Back to Top | Article Outline
Enhancing Knowledge

Enhancing knowledge is a useful stand-alone intervention to improve adherence among adults with IBD20 and educational interventions are often used in conjunction with other methods of intervention in both adult and pediatric adherence promotion trials.25–29 As such, enhancing knowledge may help to improve adherence in pediatric IBD. One recent descriptive study in pediatric IBD offers some support for this supposition. Specifically, Greenley et al found that higher levels of youth knowledge about the reason for nutritional supplementation in IBD were associated with higher supplement adherence rates (Greenley, Stephens, Nguyen, et al., unpublished data, 2012). Whereas in adult populations, patient education may be sufficient, given that treatment management regimen responsibilities for youth often fall on parents and children, family-based education approaches are important to maximize the likelihood of adherence and should focus on providing information in written and verbal formats. Knowledge about the names of medications, dosing schedules, mechanisms of action, and potential side effects is imperative, as is provision of information about likely benefits of medication even during times of disease remission (for maintenance medications). Educational interventions are likely to be most beneficial in addressing accidental nonadherence that results from misunderstandings of dosing schedules or regimen components or in addressing volitional nonadherence related to a lack of perceived benefit of taking medication during times of symptom remission.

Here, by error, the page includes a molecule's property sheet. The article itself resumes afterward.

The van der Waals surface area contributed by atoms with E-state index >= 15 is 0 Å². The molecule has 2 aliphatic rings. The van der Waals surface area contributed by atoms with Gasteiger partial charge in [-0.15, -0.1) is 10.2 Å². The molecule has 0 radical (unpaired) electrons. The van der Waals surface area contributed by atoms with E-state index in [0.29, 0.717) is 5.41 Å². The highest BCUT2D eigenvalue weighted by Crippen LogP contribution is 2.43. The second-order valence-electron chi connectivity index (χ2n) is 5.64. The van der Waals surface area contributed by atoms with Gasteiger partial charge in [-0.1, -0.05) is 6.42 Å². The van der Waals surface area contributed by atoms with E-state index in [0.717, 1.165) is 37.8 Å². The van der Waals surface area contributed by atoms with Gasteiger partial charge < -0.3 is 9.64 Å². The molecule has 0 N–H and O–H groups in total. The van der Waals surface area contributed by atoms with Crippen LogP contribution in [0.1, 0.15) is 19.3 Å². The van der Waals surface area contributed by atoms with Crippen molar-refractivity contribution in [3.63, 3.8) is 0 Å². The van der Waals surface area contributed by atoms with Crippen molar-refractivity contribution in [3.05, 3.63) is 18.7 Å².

Back to Top | Article Outline
Dose Simplification

Simplification of dosing regimen may be another useful intervention in pediatric populations, given this strategy has been associated with improved adherence in adult IBD populations and in other chronic illness groups.21,22,33,44,45 Across chronic illness groups, once or twice daily dosing has been associated with significantly higher regimen adherence than 3 or 4 time daily dosing.22,44,45 Dose simplification is likely to be most beneficial in the context of accidental nonadherence, as it assumes the patient is motivated to take the medication as prescribed.